I found this Jacket very warm. sometimes too warm if you are active. I can see how one may become cold in negative temps while sitting still waiting for a photograph, but this can be caused by multiple heat regulating principles and layering inefficiencies. I have been in deep negative temps multiple times -30s most recently ice fishing in -27 for over 8hrs. theres not much movement ice fishing. I would like to add that the jacket has conduit fabric (mountain hardwares old proprietary waterproofing membrane, which proved to be a blessing on a 4 night high alpine trip into the wind river range with a group of experienced back country friends. by the 2nd day i was the only one not saturated, cold, miserable and ready to pack up and leave. this jacket is one of the go too jackets for expeditions to rainier by the local outfitters. my fianc้ likes to jack this coat a lot during the winter.. looks like ill get her the women's version.

Bottom Line: Yes, I would recommend this product to a friend.
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   Jan 25, 2013 - 03:55pm
The name definitely does not match warmth of this jacket. I tested this jacket extensively while working on a photo project in every day for a month in "sub-zero" Harbin, China". I was extremely disappointed to say the least particularly since it was made from such a reputable company like Mountain Hardware.
I had to wear 2 more down jackets (The Northface Summit series lightweight down jacket and the Patagonia Bivy Down jacket..) underneath the supposedly Sub Zero jacket just to keep warm. I should like to add that you don't test a down jacket by wearing it for just 5-10 minutes with a t-shirt on. I tried that routine and yes it was possible to stay warm for that period of time but after 15 minutes I began to get really cold. I tested this jacket alone, with one down jacket underneath and finally two jackets underneath. I tested this jacket with various layers and combinations of insulation underneath (heavy weight fleece, light weight fleece, etc. etc. etc. ) and most importantly I tried this jacket with numerous different combinations under REAL conditions of -25 Centigrade (-13 F) for 4 - 6 hours straight outside. THAT's how you know if a jacket works or not. The thing that really annoyed me was that with the just this jacket alone and a couple layers of fleece I should of been warm for a hour outside. I was cold usually after 20 minutes. I highly highly do not recommend buying this jacket if your serious about wanting something that will keep you warm in freezing temperatures.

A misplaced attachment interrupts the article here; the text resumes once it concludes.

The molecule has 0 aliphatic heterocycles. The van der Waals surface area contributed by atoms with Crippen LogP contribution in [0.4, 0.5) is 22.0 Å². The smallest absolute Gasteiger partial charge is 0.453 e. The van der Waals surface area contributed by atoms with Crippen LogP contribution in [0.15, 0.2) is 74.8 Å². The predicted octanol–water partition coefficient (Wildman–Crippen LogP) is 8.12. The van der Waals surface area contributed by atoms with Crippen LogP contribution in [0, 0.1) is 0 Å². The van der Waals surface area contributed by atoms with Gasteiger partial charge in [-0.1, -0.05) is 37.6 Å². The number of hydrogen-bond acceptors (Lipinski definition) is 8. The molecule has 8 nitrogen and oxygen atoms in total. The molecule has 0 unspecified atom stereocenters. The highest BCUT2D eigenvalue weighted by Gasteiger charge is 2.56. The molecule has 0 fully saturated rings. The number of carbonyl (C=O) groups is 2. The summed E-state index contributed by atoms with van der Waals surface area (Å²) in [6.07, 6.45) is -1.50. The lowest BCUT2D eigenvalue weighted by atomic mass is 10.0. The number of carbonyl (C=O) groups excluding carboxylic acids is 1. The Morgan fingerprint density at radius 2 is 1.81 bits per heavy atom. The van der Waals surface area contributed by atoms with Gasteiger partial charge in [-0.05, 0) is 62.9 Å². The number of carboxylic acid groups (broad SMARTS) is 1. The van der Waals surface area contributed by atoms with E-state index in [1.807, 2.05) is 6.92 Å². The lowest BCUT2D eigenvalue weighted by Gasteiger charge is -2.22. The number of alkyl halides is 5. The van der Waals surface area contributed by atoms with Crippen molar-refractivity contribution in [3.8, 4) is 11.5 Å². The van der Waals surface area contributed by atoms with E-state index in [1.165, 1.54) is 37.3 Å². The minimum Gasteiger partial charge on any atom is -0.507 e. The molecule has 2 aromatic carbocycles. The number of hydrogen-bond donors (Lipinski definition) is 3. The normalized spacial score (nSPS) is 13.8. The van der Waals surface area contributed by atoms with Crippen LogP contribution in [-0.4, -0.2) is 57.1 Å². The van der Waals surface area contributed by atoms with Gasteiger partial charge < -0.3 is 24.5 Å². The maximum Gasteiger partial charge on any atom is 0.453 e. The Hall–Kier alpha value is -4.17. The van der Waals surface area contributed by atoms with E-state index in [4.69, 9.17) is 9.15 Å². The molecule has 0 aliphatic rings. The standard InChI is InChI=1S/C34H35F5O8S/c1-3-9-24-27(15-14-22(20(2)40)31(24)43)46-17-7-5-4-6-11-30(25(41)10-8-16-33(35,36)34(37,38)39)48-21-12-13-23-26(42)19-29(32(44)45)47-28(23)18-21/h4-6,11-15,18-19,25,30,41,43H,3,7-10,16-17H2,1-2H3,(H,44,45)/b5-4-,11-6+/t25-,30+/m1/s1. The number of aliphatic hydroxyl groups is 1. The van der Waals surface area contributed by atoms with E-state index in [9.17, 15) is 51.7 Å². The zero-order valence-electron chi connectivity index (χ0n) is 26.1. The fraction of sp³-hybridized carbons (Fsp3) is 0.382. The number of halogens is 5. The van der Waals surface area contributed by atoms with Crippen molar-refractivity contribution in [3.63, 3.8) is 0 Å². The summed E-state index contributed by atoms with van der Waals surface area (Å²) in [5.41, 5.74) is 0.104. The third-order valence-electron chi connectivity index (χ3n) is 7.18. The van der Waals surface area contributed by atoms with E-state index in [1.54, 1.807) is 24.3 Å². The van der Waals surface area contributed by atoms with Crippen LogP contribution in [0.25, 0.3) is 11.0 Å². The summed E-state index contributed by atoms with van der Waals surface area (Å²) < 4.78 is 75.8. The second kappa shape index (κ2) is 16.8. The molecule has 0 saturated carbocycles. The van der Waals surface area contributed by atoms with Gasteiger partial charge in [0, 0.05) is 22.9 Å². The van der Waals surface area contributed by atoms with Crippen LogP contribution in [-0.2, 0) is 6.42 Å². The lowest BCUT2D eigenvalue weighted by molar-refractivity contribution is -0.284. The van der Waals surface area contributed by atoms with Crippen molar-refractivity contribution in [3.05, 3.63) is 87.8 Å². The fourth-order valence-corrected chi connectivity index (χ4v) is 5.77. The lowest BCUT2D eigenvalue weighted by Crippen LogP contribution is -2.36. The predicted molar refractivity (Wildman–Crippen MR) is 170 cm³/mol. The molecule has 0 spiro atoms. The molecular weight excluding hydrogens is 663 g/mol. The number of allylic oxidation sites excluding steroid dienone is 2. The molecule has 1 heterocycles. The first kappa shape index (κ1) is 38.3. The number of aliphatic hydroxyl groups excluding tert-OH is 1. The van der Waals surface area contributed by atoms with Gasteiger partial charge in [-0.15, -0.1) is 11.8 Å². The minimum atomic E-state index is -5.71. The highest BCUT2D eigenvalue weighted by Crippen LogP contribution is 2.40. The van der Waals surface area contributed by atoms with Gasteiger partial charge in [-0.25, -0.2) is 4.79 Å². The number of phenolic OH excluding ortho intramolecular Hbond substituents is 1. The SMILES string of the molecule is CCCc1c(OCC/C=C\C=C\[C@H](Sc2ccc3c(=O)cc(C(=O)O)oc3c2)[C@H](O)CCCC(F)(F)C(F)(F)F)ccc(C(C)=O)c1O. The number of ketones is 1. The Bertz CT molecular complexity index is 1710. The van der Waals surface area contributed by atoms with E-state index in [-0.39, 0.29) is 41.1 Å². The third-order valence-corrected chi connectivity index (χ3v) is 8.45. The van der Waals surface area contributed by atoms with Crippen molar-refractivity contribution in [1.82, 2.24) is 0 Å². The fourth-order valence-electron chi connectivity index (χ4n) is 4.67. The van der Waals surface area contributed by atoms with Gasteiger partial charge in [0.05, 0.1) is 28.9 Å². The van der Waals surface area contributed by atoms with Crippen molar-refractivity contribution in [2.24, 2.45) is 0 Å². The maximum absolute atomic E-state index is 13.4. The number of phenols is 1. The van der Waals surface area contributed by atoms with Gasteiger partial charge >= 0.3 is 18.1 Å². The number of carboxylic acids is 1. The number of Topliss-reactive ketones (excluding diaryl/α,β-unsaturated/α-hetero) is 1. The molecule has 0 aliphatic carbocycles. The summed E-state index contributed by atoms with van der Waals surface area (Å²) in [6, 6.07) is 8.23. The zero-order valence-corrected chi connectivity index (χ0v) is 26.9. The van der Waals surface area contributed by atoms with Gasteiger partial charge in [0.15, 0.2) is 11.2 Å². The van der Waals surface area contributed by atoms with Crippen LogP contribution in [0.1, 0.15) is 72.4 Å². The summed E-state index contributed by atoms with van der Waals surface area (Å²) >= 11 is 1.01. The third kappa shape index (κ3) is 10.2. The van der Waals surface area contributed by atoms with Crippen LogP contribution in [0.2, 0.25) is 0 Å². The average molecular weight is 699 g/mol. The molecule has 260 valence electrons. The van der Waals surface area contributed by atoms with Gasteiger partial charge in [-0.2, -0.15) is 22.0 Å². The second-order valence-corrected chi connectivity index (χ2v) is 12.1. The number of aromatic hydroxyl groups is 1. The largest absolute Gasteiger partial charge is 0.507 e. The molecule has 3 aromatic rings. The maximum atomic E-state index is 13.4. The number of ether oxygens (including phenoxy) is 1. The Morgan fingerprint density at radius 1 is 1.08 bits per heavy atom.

Bottom Line: No, I would not recommend this product to a friend.
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   Sep 20, 2010 - 12:05am
Srbphoto · Climber · Kennewick wa
After moving to Eastern Washington from California I decided to get a down jacket. We have dry, cold weather (lows from minus to 20's on a consistent basis)and I like to walk to work and take pictures in the winter. In California, I never felt the need because winter for me was being in rain for long periods of time and it isn't that cold. I bought mine (still with the tags) at the REI garage sale. It was in the garage sale because the hood was stolen.

I have had mine for about 3 years. I really like it. I have been hiking with the temp in the teens with just a base layer on and have been comfortable. I have stood around in single digits and been fine. I do not miss the hood. I'm not sure I would use it unless I was in a real blizzard.

The one drawback for me is it is SO warm. I almost can't use it for any activity unless it is under 20 degrees. But it is awesome for being outside for extended periods with little to no activity.

If you are someone who gets cold easy or won't be very active in cold weather- 5 stars. If you are going to be very active (unless it is really cold) it might be too warm. That's why the 4 stars.

Bottom Line: Yes, I would recommend this product to a friend.
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Mountain Hardwear Sub Zero SL Parka
Credit: MountainHardwear.com